No two Hoovervilles were quite alike, and the camps varied in population and size. Some were as small as a few hundred people while others, in bigger metropolitan areas such as Washington, D.C., and New York City, boasted thousands of inhabitants. St. Louis, Missouri, was home to one of the country’s largest and longest-standing Hoovervilles.
Whenever possible, Hoovervilles were built near rivers for the convenience of a water source. For example, in New York City, encampments sprang up along the Hudson and East rivers. Some Hoovervilles were dotted with vegetable gardens, and some individual shacks contained furniture a family had managed to carry away upon eviction from their former home. However, Hoovervilles were typically grim and unsanitary. They posed health risks to their inhabitants as well as to those living nearby, but there was little that local governments or health agencies could do. Hooverville residents had nowhere else to go, and public sympathy, for the most part, was with them. Even when Hoovervilles were raided by order of parks departments or other authorities, the men who carried out the raids often expressed regret and guilt for their actions. More often than not, Hoovervilles were tolerated.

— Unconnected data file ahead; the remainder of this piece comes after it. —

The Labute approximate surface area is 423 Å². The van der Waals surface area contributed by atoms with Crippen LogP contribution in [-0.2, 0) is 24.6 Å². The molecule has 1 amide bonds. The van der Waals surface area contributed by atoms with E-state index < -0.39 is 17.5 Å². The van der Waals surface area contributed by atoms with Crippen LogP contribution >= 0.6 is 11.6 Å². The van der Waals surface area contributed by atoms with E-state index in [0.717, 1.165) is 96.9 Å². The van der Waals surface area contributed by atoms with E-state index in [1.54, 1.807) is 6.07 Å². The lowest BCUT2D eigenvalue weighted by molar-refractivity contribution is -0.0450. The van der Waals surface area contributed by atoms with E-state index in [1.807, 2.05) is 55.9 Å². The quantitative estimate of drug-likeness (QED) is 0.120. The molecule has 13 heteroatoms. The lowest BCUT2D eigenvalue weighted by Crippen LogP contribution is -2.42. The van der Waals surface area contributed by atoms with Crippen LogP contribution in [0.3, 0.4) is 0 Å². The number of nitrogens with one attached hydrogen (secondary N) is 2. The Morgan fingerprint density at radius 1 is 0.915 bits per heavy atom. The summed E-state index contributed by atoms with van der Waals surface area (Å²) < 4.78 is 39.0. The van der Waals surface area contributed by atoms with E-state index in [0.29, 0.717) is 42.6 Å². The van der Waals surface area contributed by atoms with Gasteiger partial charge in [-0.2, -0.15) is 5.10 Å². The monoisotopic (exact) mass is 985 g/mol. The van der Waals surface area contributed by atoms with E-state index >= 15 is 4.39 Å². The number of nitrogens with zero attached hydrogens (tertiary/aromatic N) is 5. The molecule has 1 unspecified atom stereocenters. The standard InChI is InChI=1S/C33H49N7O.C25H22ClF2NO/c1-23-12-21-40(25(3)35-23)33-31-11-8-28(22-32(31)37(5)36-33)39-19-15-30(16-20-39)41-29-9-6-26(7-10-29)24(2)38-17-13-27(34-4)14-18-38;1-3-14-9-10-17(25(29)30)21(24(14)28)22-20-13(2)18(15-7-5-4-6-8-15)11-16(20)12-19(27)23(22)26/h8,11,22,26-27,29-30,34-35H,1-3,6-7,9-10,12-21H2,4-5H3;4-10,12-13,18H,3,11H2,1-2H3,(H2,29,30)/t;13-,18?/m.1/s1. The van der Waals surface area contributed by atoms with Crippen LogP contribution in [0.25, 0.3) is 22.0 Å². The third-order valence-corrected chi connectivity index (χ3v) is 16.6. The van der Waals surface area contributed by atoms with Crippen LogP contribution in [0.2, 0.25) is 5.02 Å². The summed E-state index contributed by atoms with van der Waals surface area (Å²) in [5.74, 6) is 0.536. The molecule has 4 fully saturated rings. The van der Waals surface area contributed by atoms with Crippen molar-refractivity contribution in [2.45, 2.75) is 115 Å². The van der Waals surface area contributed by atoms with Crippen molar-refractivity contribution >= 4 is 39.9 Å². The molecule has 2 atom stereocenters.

Most Hoovervilles operated in an informal, unorganized way, but the bigger ones would sometimes put forward spokespersons to serve as a liaison between the camp and the larger community. St. Louis’ Hooverville, built in 1930, had its own unofficial mayor, churches and social institutions. This Hooverville thrived because it was funded by private donations. It maintained itself as a free-standing community until 1936, when it was razed.
Although a common factor among Hooverville residents was unemployment, inhabitants took any work that became available, often laboring at such backbreaking, sporadic jobs as fruit picking or packing. Writer John Steinbeck (1902-68) featured a family who lived in a California Hooverville and sought farm work in his Pulitzer Prize-winning novel “The Grapes of Wrath,” which was first published in 1939.